School Accountability and Summer Learning Loss

In recent years, researchers have developed statistical methods for using a new source of evidence—standardized test score data—to estimate school effectiveness, despite significant challenges to valid causal inference (for an overview of challenges, see McCaffrey, 2003; Reardon & Raudenbush, 2009). So called “value-added” models typically use district administrative data on students, teachers, and schools in statistical models that seek to isolate the school’s impact on test score performance from the many other factors that influence student test scores but are outside of the school’s control.

In practice, however, the estimation of a school’s value-added is far from straightforward. Much has been written about statistical challenges to isolating a school’s causal impact on student test scores, however one obvious problem with typical value-added models has received less attention—the impact of students’ “summer learning loss”. Almost all value-added models estimate the effects of schools using spring-to-spring outcome data, simply given that statewide annual testing occurs on this timeline. As a result, the school is attributed both with learning gains made by students during the school year as well as the prior summer. In essence, schools are in part evaluated for what happens to students prior to their first day in their class, which runs counter to the fundamental goals of an accountability system.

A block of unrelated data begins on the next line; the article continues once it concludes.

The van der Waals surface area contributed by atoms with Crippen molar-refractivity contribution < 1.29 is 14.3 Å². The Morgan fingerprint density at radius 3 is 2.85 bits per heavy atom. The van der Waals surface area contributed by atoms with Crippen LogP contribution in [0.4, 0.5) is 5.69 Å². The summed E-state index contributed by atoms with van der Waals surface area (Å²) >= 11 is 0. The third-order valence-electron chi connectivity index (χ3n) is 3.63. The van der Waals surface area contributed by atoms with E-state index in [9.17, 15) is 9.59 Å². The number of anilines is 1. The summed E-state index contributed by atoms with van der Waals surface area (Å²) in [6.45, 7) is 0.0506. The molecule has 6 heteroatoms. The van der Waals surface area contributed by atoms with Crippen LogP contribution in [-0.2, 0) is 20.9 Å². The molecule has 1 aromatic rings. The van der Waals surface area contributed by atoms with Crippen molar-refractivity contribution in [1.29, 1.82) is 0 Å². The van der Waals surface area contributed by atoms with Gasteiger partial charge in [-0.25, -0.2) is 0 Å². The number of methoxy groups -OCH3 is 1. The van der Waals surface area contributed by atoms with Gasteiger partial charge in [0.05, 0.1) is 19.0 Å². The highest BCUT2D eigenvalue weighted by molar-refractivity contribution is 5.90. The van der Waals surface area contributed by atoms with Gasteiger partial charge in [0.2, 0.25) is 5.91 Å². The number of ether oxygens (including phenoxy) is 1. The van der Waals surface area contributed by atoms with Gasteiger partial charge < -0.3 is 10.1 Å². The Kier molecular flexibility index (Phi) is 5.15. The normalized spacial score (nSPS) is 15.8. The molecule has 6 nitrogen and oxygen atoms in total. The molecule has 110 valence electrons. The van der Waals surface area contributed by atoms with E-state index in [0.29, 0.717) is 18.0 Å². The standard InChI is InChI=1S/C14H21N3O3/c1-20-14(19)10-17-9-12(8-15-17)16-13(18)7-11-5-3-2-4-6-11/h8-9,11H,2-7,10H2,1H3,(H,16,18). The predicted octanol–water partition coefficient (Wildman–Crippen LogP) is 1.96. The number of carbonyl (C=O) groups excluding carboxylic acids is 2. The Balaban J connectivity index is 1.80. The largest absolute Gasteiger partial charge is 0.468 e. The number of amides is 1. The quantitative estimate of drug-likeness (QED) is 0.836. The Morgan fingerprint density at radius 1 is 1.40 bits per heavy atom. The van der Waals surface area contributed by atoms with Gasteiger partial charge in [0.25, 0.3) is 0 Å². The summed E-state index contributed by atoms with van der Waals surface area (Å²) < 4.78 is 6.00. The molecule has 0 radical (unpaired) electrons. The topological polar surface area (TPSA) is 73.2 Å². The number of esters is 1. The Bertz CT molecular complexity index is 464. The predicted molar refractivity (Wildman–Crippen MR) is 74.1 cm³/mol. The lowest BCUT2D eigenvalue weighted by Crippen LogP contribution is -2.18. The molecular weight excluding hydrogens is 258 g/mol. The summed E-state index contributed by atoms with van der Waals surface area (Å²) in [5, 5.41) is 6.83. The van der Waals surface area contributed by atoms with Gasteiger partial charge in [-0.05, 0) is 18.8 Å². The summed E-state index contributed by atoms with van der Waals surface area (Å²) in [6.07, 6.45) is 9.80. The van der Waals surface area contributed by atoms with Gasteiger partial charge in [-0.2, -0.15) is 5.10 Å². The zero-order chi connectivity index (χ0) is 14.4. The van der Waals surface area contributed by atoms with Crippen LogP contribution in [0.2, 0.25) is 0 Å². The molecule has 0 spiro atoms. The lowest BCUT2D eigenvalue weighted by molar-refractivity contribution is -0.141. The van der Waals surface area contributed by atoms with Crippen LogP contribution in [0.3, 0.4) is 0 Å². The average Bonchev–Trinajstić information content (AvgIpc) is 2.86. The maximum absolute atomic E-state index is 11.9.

This project investigates the extent to which spring-to-spring testing timelines bias school value-added as a result of conflating summer and school-year learning. Using a unique dataset that contains both fall and spring standardized test scores, we can examine the patterns in school-year versus summer learning. We estimate value-added based on traditional spring-to-spring data, as well as competing models that predict fall-to-spring test score gains. We then examine whether schools are ranked differently using these two testing timelines and whether certain kinds of schools are especially affected by the test timing. The project discusses whether this problem is of sufficient magnitude to caution against using value-added measures based solely on spring-to-spring test score data. Since states currently do not require both fall and spring testing, the implications for the federal accountability planning are significant.